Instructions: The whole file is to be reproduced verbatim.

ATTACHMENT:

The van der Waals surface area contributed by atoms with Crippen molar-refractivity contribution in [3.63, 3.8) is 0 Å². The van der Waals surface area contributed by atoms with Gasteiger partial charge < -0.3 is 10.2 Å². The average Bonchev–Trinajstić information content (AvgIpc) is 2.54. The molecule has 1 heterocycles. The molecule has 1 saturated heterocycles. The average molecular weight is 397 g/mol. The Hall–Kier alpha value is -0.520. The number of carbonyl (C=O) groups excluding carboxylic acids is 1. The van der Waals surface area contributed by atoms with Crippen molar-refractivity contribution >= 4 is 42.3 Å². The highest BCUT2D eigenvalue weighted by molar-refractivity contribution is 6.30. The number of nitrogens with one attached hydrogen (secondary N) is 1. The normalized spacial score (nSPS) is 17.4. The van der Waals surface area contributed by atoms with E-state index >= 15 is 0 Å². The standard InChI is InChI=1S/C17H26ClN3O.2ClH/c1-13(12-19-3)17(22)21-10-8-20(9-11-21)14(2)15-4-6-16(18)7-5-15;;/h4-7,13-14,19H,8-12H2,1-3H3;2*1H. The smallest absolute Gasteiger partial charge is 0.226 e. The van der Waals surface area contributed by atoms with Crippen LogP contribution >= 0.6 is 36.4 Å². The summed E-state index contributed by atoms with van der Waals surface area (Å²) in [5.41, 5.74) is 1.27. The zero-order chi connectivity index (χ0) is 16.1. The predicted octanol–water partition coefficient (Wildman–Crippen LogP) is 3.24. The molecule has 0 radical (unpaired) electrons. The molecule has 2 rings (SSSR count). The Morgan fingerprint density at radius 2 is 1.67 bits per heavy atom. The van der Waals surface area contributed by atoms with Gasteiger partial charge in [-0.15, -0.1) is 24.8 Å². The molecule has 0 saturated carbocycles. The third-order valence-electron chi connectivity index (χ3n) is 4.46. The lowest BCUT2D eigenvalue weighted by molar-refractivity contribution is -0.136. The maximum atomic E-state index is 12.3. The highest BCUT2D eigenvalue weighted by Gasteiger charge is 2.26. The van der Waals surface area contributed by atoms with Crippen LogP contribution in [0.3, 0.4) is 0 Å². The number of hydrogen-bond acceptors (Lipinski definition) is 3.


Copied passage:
The van der Waals surface area contributed by atoms with Crippen molar-refractivity contribution in [3.63, 3.8) is 0 Å². The van der Waals surface area contributed by atoms with Gasteiger partial charge < -0.3 is 10.2 Å². The average Bonchev–Trinajstić information content (AvgIpc) is 2.54. The molecule has 1 heterocycles. The molecule has 1 saturated heterocycles. The average molecular weight is 397 g/mol. The Hall–Kier alpha value is -0.520. The number of carbonyl (C=O) groups excluding carboxylic acids is 1. The van der Waals surface area contributed by atoms with Crippen molar-refractivity contribution >= 4 is 42.3 Å². The highest BCUT2D eigenvalue weighted by molar-refractivity contribution is 6.30. The number of nitrogens with one attached hydrogen (secondary N) is 1. The normalized spacial score (nSPS) is 17.4. The van der Waals surface area contributed by atoms with E-state index >= 15 is 0 Å². The standard InChI is InChI=1S/C17H26ClN3O.2ClH/c1-13(12-19-3)17(22)21-10-8-20(9-11-21)14(2)15-4-6-16(18)7-5-15;;/h4-7,13-14,19H,8-12H2,1-3H3;2*1H. The smallest absolute Gasteiger partial charge is 0.226 e. The van der Waals surface area contributed by atoms with Crippen LogP contribution >= 0.6 is 36.4 Å². The summed E-state index contributed by atoms with van der Waals surface area (Å²) in [5.41, 5.74) is 1.27. The zero-order chi connectivity index (χ0) is 16.1. The predicted octanol–water partition coefficient (Wildman–Crippen LogP) is 3.24. The molecule has 0 radical (unpaired) electrons. The molecule has 2 rings (SSSR count). The Morgan fingerprint density at radius 2 is 1.67 bits per heavy atom. The van der Waals surface area contributed by atoms with Gasteiger partial charge in [-0.15, -0.1) is 24.8 Å². The molecule has 0 saturated carbocycles. The third-order valence-electron chi connectivity index (χ3n) is 4.46. The lowest BCUT2D eigenvalue weighted by molar-refractivity contribution is -0.136. The maximum atomic E-state index is 12.3. The highest BCUT2D eigenvalue weighted by Gasteiger charge is 2.26. The van der Waals surface area contributed by atoms with Crippen LogP contribution in [0.3, 0.4) is 0 Å². The number of hydrogen-bond acceptors (Lipinski definition) is 3.